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Anselm Kiefer (b. 1945)
Anselm Kiefer (b. 1945)

Die Sieben HimmelsPaläste

Details
Anselm Kiefer (b. 1945)
Die Sieben HimmelsPaläste
titled 'Die sieben himmelspaläste' (on the cover)
oil, emulsion, shellac, and soil on original photographs on board and artist's metal stand
book, closed: 39 1/2 x 30 x 7 in. (100.3 x 76.2 x 17.7 cm.)
book, open: 39 1/2 x 60 x 3 1/2 in. (100.3 x 152.4 x 8.9 cm.)
artist's stand: 40 3/4 x 59 x 38 1/2 in. (103.5 x 149.8 x 97.8 cm.)
Executed in 2005.
Provenance
Galerie Thaddaeus Ropac, Paris
Acquired from the above by the present owner

Brought to you by

Alex Berggruen
Alex Berggruen

Lot Essay

“Before coming in the presence of God, the Ioréd—he who wants to come and climb the merkava staircase—often represented by Kiefer as an actual reinforced concrete flight of stairs (or as a lead battle ship)—have first to pass through the seven heavenly palaces/Chambers”—Fabrizio Tramontano
Executed in 2005, the pages of Anselm Kiefer’s Die Sieben HimmelsPaläste (translated from Kiefer’s native German as The Seven Heavenly Palaces) displays both the physical and metaphorical manifestations of the artist’s monumental merkava staircases. Exhibited to dramatic effect in the courtyard of the Royal Academy, London during the artist’s critically acclaimed retrospective in 2014, these teetering forms have become one of the most recognizable motifs in the artist’s oeuvre. On the pages of this large-scale book, Kiefer has laid down photographs of towers which he has then encrusted with a thick layer of cracked soil and dried remnants of earth. Each open spread of the book portrays a different evocation of the haunting desolation thereby creating a powerful counterpoint to the traditional view of the glories of Heaven.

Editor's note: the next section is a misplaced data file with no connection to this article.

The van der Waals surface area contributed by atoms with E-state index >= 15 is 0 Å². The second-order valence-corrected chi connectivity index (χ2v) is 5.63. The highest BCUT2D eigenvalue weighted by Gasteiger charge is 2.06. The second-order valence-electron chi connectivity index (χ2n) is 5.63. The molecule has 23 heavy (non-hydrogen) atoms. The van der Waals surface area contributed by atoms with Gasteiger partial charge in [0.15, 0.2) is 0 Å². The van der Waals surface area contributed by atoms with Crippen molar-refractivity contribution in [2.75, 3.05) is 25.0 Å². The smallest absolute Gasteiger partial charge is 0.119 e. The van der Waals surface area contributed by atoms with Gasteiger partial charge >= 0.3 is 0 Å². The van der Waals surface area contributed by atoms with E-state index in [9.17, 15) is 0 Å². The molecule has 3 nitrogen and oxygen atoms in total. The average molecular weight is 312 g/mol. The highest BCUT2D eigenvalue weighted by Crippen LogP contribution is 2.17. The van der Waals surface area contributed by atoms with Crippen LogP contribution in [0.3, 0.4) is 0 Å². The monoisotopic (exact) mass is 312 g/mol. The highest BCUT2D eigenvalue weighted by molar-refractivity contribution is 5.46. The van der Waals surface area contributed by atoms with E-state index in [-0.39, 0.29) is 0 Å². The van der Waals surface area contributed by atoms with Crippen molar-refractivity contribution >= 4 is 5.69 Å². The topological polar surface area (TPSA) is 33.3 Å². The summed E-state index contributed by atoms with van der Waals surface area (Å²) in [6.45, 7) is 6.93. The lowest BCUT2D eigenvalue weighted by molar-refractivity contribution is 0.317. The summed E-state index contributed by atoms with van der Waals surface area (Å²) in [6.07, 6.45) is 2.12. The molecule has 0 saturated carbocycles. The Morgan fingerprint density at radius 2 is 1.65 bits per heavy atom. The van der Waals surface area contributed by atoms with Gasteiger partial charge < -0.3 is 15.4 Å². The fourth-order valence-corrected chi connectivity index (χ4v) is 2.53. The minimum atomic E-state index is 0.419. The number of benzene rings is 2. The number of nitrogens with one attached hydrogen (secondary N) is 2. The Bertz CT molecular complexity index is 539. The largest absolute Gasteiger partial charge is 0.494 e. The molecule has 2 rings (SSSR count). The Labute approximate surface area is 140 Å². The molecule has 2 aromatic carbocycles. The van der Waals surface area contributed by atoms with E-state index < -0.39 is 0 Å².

Speaking in 2004, a year before he executed the present work, Kiefer stated, “…heaven and earth are a paradox because heaven and earth don’t exist anymore. The earth is round. The cosmos has no up and down. It is moving constantly. We can no longer fix the stars to create an ideal place. This is our dilemma” (A. Kiefer, quoted by P. Hatley, Anselm Kiefer: Heaven and Earth, exh. cat., Museum of Modern Art of Fort Worth, 2004, New York, p. 165). Thus, Die Sieben HimmelsPaläste forms part of the artist’s treatise on issues of religious and secular identity along with his signature excavations into the German people’s accountability and relationship to icons and events in recent history.

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